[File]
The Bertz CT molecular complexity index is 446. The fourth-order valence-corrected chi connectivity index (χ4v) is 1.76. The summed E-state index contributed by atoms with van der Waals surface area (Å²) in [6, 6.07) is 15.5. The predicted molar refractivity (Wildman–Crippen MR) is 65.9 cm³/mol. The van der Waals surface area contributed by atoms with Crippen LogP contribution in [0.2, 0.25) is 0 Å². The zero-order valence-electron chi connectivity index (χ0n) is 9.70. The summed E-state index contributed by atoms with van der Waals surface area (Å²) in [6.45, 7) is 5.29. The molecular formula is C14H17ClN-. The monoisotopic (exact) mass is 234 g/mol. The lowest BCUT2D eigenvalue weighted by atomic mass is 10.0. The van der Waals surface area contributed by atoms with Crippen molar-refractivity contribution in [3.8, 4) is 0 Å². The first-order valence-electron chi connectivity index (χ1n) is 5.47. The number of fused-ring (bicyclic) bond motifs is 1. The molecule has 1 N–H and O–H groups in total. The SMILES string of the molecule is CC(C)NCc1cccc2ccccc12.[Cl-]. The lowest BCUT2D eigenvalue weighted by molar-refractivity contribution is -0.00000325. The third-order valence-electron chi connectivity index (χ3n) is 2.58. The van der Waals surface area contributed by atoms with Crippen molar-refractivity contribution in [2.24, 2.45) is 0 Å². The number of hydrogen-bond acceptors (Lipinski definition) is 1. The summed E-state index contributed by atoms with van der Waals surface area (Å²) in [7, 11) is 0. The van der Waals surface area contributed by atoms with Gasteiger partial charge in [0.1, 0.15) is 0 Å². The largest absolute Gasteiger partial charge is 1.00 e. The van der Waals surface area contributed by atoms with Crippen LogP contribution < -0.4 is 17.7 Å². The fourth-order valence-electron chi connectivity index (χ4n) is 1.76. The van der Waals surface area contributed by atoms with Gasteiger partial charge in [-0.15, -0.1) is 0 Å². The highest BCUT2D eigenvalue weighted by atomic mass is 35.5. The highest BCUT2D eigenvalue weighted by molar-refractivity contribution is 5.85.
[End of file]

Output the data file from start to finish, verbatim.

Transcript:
The Bertz CT molecular complexity index is 446. The fourth-order valence-corrected chi connectivity index (χ4v) is 1.76. The summed E-state index contributed by atoms with van der Waals surface area (Å²) in [6, 6.07) is 15.5. The predicted molar refractivity (Wildman–Crippen MR) is 65.9 cm³/mol. The van der Waals surface area contributed by atoms with Crippen LogP contribution in [0.2, 0.25) is 0 Å². The zero-order valence-electron chi connectivity index (χ0n) is 9.70. The summed E-state index contributed by atoms with van der Waals surface area (Å²) in [6.45, 7) is 5.29. The molecular formula is C14H17ClN-. The monoisotopic (exact) mass is 234 g/mol. The lowest BCUT2D eigenvalue weighted by atomic mass is 10.0. The van der Waals surface area contributed by atoms with Crippen molar-refractivity contribution in [3.8, 4) is 0 Å². The first-order valence-electron chi connectivity index (χ1n) is 5.47. The number of fused-ring (bicyclic) bond motifs is 1. The molecule has 1 N–H and O–H groups in total. The SMILES string of the molecule is CC(C)NCc1cccc2ccccc12.[Cl-]. The lowest BCUT2D eigenvalue weighted by molar-refractivity contribution is -0.00000325. The third-order valence-electron chi connectivity index (χ3n) is 2.58. The van der Waals surface area contributed by atoms with Crippen molar-refractivity contribution in [2.24, 2.45) is 0 Å². The number of hydrogen-bond acceptors (Lipinski definition) is 1. The summed E-state index contributed by atoms with van der Waals surface area (Å²) in [7, 11) is 0. The van der Waals surface area contributed by atoms with Gasteiger partial charge in [0.1, 0.15) is 0 Å². The largest absolute Gasteiger partial charge is 1.00 e. The van der Waals surface area contributed by atoms with Crippen LogP contribution < -0.4 is 17.7 Å². The fourth-order valence-electron chi connectivity index (χ4n) is 1.76. The van der Waals surface area contributed by atoms with Gasteiger partial charge in [-0.15, -0.1) is 0 Å². The highest BCUT2D eigenvalue weighted by atomic mass is 35.5. The highest BCUT2D eigenvalue weighted by molar-refractivity contribution is 5.85.